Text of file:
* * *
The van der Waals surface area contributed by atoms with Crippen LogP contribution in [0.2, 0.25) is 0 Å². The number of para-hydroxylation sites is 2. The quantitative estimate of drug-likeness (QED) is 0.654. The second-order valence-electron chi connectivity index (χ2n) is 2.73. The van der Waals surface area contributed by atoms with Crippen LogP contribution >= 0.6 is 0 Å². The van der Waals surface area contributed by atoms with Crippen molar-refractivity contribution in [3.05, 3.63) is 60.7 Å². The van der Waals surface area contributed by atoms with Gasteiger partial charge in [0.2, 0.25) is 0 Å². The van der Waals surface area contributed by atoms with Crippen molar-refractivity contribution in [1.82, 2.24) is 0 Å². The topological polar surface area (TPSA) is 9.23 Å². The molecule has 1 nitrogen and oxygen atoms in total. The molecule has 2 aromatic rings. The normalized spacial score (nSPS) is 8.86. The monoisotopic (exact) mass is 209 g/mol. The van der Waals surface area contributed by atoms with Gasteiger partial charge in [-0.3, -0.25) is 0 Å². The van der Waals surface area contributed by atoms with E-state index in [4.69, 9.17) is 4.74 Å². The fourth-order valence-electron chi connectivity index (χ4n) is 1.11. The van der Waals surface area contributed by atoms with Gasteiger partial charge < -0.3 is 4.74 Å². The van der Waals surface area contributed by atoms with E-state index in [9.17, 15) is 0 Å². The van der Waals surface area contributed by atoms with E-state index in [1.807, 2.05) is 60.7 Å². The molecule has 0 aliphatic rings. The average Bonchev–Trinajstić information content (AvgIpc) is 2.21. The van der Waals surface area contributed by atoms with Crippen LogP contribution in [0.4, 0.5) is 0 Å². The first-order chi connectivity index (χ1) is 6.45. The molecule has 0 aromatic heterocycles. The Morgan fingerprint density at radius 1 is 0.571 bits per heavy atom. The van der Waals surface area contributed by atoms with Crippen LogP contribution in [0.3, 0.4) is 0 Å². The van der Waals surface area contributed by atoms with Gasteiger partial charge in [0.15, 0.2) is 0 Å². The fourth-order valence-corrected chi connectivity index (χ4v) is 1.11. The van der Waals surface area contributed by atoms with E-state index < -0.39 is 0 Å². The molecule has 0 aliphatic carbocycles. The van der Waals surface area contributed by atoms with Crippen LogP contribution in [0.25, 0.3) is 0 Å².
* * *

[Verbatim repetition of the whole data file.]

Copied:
The van der Waals surface area contributed by atoms with Crippen LogP contribution in [0.2, 0.25) is 0 Å². The number of para-hydroxylation sites is 2. The quantitative estimate of drug-likeness (QED) is 0.654. The second-order valence-electron chi connectivity index (χ2n) is 2.73. The van der Waals surface area contributed by atoms with Crippen LogP contribution >= 0.6 is 0 Å². The van der Waals surface area contributed by atoms with Crippen molar-refractivity contribution in [3.05, 3.63) is 60.7 Å². The van der Waals surface area contributed by atoms with Gasteiger partial charge in [0.2, 0.25) is 0 Å². The van der Waals surface area contributed by atoms with Crippen molar-refractivity contribution in [1.82, 2.24) is 0 Å². The topological polar surface area (TPSA) is 9.23 Å². The molecule has 1 nitrogen and oxygen atoms in total. The molecule has 2 aromatic rings. The normalized spacial score (nSPS) is 8.86. The monoisotopic (exact) mass is 209 g/mol. The van der Waals surface area contributed by atoms with Gasteiger partial charge in [-0.3, -0.25) is 0 Å². The van der Waals surface area contributed by atoms with E-state index in [4.69, 9.17) is 4.74 Å². The fourth-order valence-electron chi connectivity index (χ4n) is 1.11. The van der Waals surface area contributed by atoms with Gasteiger partial charge < -0.3 is 4.74 Å². The van der Waals surface area contributed by atoms with E-state index in [9.17, 15) is 0 Å². The van der Waals surface area contributed by atoms with E-state index in [1.807, 2.05) is 60.7 Å². The molecule has 0 aliphatic rings. The average Bonchev–Trinajstić information content (AvgIpc) is 2.21. The van der Waals surface area contributed by atoms with Crippen LogP contribution in [0.4, 0.5) is 0 Å². The first-order chi connectivity index (χ1) is 6.45. The molecule has 0 aromatic heterocycles. The Morgan fingerprint density at radius 1 is 0.571 bits per heavy atom. The van der Waals surface area contributed by atoms with Crippen LogP contribution in [0.3, 0.4) is 0 Å². The van der Waals surface area contributed by atoms with Gasteiger partial charge in [0.15, 0.2) is 0 Å². The fourth-order valence-corrected chi connectivity index (χ4v) is 1.11. The van der Waals surface area contributed by atoms with E-state index < -0.39 is 0 Å². The molecule has 0 aliphatic carbocycles. The van der Waals surface area contributed by atoms with Crippen LogP contribution in [0.25, 0.3) is 0 Å².